Simple Recipes: Fruits

Simple Recipes: Fruits by Nupu Press
What I eat every morning. Kidding! This will last 3 days.

“Let us learn to appreciate there will be times when the trees will be bare, and look forward to the time when we may pick the fruit.” — Anton Chekhov

I had always liked fruits, but I didn’t love them the way I do now. I never really have a sweet tooth (except when it came to chocolate), and that’s changed too. One reason I find it easy to get out of bed now is knowing breakfast is simple and delicious: fresh fruits.

I eat fruits about two-three times a day, every day, always on an empty stomach and always on its own. I wake up and eat a bit. Then I go for a swim then have some more. And again at tea-time.

Of all the changes to my diet, this is the one that has soothed me the most. It’s taken the stress out of meals and travelling. Just about everywhere I go, I can find something fresh and local to eat.

I now make a meal out of fruits. When friends see how much I eat, they actually balk. I don’t sit with one measly banana; I’ll have five at a time. I’ll eat half a papaya at a go. Two apples and a pear. I haven’t yet spent a day eating only fruits, but the idea doesn’t terrify (or appal) me any more.

Simple Recipes: Fruits by Nupu Press
Mr Khan at Pali Fruit Centre, Bandra West. They do home delivery, the bliss of it.
Fruity lessons

Fruit enthusiasts (other than me) often declare them to be “the original fast food”. Yes and no. They are faster than a lot of other meals (and certainly in terms of digestion speed – and this is a good thing, believe it or not), but they’re not always convenient to eat, especially tropical ones.

Many require intensive peeling and extracting. Some are messy. When I started to eat mangoes this year (having spent a lifetime vaguely shunning them on the mistaken belief they were fattening – yet never saying no to french fries or pizza, of course…) this is how I’d eat them: standing by the kitchen sink, half spooning them out and half slurping them straight off their skins. I would tuck a tea towel over me bib-style so I wouldn’t drip all over my clothes. I know! So not chic. Thankfully I live alone and nobody was around to be appalled by my lack of elegance.

Then I learnt how to chop and extract them easily and super fast (details at the end of this post). Hallelujah! I could now actually prepare them then eat them sitting down. No dribbling or bibs (I blush) required.

Simple Recipes: Fruits by Nupu Press
Not as big as my head.

Two things happened as a result: I used to eat three mangoes at a time before, and after seeing what that looks like in one bowl made even me balk. Whoa! Don’t the Chinese say to never eat anything bigger than your head? I realised two were plenty, appeasing the hunger of the eyes, as Bengalis call it (to blend various cultural references).

The other was that sitting down and eating properly made a difference to how satisfied I felt with the meal. Standing and eating, or peeling-spooning-eating didn’t allow me to enjoy the experience.

Food, and especially fruits, and especially mangoes (and while we’re at it, especially Kesar mangoes – my new love, better than Alphonso; now at the tail end of their season, boo hoo) are a delight. It’s a shame to be distracted while eating them.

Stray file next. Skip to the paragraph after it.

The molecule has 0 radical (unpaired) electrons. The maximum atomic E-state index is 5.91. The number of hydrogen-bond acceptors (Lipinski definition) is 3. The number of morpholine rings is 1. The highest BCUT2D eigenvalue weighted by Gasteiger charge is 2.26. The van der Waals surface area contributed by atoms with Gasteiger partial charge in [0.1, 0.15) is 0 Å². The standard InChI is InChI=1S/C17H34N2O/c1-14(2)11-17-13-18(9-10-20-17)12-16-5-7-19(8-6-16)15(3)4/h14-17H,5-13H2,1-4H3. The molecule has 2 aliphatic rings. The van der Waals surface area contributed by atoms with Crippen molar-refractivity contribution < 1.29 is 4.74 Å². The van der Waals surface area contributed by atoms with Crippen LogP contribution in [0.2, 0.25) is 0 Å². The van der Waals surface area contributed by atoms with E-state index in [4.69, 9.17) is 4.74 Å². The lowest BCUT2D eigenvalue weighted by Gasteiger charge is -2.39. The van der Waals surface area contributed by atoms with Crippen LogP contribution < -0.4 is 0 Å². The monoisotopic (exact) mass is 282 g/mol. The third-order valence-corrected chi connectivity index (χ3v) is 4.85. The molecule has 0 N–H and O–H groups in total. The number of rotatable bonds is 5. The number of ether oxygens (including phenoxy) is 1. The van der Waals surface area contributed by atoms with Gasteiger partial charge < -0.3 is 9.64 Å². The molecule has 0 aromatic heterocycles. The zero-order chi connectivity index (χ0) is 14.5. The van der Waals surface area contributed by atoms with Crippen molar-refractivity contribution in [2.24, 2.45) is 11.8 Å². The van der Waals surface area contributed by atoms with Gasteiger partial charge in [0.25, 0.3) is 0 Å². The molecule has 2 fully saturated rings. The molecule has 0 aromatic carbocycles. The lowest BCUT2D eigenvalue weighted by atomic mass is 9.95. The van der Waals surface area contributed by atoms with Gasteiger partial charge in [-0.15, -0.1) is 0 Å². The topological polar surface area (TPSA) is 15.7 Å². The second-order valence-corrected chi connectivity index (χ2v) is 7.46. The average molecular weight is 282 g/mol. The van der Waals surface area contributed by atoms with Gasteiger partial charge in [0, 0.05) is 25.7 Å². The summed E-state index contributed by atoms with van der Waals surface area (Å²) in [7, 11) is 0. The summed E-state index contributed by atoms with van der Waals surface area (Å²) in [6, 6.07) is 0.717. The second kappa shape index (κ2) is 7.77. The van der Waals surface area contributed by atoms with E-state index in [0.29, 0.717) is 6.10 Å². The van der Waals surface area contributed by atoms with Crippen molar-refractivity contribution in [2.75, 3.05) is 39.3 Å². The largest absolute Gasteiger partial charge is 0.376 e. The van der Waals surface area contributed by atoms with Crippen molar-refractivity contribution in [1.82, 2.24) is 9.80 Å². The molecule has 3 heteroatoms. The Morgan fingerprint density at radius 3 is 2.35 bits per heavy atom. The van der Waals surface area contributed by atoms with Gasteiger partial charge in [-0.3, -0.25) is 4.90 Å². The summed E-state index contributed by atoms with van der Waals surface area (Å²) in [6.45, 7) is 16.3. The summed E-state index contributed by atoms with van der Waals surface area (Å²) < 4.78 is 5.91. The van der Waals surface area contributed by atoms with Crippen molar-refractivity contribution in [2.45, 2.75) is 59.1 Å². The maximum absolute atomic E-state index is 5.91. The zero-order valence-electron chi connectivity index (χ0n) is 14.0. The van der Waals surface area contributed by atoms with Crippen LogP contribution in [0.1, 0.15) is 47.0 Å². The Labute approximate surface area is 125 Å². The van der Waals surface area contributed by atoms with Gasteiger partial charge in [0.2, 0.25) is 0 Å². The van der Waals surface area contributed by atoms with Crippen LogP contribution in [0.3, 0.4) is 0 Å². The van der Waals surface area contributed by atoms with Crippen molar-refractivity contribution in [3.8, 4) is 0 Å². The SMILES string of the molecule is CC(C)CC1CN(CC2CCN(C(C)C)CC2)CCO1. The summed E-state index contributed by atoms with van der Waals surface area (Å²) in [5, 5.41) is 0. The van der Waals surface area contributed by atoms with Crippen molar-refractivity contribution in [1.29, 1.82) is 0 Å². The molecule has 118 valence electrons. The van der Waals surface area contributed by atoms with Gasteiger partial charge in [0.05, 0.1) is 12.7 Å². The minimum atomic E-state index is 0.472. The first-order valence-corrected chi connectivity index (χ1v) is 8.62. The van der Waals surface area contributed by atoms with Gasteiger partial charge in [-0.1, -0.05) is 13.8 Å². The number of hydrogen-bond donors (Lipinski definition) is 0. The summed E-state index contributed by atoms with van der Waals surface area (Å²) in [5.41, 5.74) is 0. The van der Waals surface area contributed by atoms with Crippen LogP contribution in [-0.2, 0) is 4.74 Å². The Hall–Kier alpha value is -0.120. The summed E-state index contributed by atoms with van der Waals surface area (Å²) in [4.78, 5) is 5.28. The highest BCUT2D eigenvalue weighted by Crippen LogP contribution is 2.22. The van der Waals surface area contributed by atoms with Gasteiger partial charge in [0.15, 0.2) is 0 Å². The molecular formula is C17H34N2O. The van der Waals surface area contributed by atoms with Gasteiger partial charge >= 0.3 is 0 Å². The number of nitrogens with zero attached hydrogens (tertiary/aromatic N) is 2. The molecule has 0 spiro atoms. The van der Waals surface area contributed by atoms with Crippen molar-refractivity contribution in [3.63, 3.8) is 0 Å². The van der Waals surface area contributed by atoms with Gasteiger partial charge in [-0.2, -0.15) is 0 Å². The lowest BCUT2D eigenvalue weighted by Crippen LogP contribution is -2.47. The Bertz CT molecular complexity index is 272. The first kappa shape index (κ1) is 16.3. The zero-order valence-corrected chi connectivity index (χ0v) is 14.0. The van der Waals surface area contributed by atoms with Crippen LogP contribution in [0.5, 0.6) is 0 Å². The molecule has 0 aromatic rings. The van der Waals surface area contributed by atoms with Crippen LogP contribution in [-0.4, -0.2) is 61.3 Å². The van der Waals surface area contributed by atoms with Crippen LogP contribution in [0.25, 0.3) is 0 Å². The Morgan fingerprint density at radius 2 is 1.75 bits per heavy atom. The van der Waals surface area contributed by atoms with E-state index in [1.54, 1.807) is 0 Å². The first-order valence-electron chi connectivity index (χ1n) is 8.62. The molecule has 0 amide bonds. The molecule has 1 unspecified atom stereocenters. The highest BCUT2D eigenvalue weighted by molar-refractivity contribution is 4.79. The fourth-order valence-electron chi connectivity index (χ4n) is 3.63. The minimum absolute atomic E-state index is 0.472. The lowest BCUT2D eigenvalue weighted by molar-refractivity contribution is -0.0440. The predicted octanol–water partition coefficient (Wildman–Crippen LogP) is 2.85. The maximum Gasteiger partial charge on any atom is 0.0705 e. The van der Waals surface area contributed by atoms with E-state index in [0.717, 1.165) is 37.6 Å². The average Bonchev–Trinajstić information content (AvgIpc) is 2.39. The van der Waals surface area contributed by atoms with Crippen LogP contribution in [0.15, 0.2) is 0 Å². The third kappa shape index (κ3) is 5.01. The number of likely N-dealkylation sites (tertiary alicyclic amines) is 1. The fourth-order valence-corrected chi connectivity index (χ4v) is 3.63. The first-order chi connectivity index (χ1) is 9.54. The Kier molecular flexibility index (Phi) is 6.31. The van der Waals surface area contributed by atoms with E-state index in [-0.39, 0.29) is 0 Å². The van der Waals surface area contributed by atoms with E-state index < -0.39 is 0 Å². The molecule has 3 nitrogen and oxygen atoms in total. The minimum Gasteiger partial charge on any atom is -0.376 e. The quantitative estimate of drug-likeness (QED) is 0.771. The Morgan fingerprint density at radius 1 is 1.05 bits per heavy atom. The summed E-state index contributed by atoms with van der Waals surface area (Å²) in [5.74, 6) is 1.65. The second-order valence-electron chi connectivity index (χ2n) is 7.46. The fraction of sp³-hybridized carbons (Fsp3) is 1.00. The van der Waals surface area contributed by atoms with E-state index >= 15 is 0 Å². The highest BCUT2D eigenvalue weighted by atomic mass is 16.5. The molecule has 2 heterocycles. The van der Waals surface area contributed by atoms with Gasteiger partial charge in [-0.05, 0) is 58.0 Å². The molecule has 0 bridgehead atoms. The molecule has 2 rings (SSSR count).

Fruits don’t require “recipes” as such, but the tips I’ve learnt about preparing them have really helped me, so I’m passing them on.

Lychees

I used to sit with a bowl of lychees and pop them in my mouth as I peeled. Much like standing and slurping mangoes, this was messy and distracting, taking away from the pleasure of simply eating them. I now peel a bunch at a go. A friend of mine even de-seeds them so she can eat them while driving.

Simple Recipes: Fruits by Nupu Press
Lychees to go.
Pomegranate

I learnt this from hearing Martha Stewart on an NPR podcast, Wait Wait Don’t Tell Me:

  1. Cut a pomegranate into four equal parts (if you want to lose as little juice as possible, cut only into the skin and tear apart the rest, so the bulk of the actual seeds stay intact more than if you cut right through them with a knife).
  2. Over a large bowl, hold a quarter in your palm, fruit side down, skin side up.
  3. Thump a wooden spoon against the skin.
  4. The pomegranate seeds will effortlessly pour into the bowl below. (Shy ones may need manual extraction.)

Pomegranate juice stains, so watch out for pale coloured clothing, tableclothes and floors if you get particularly enthusiastic with that wooden spoon. (Tea-towel bib, anyone?)

Simple Recipes: Fruits by Nupu Press

Mangoes

Fruit-wise, this kind of changed my life. Here’s how to get the flesh out easy peasy:

  1. Slice the cheeks off both sides, as close to the pit as possible.
  2. Using the edge of a tall-ish glass, ease it into a cheek, skin out, flesh inside. Slide it down and the flesh will neatly, cleanly and quickly fall inside the glass. Wowza! Repeat with the other cheek.
  3. Chop off the remaining skin around the pit, and slice off bits where you can.

Better yet: watch the video. This is from Matt Frazier’s blog, No Meat Athlete, on how to peel a mango with a glass:

“A table, a chair, a bowl of fruit and a violin; what else does a man need to be happy?” — Albert Einstein

Fruity Recommendations:

© Nupu PressWatch the evolution of Tehran from filmmaker Massoud Bakhshi in this film that took five years to make, Tehran Has No More Pomegranates.

© Nupu PressHow I adored reading Roald Dahl while growing up! James and the Giant Peach scared and thrilled me in equal measure.

© Nupu PressOn memories and redemption without being maudlin or sentimental, this is a classic for all the right reasons. Watch Wild Strawberries, directed by Ingmar Bergman.

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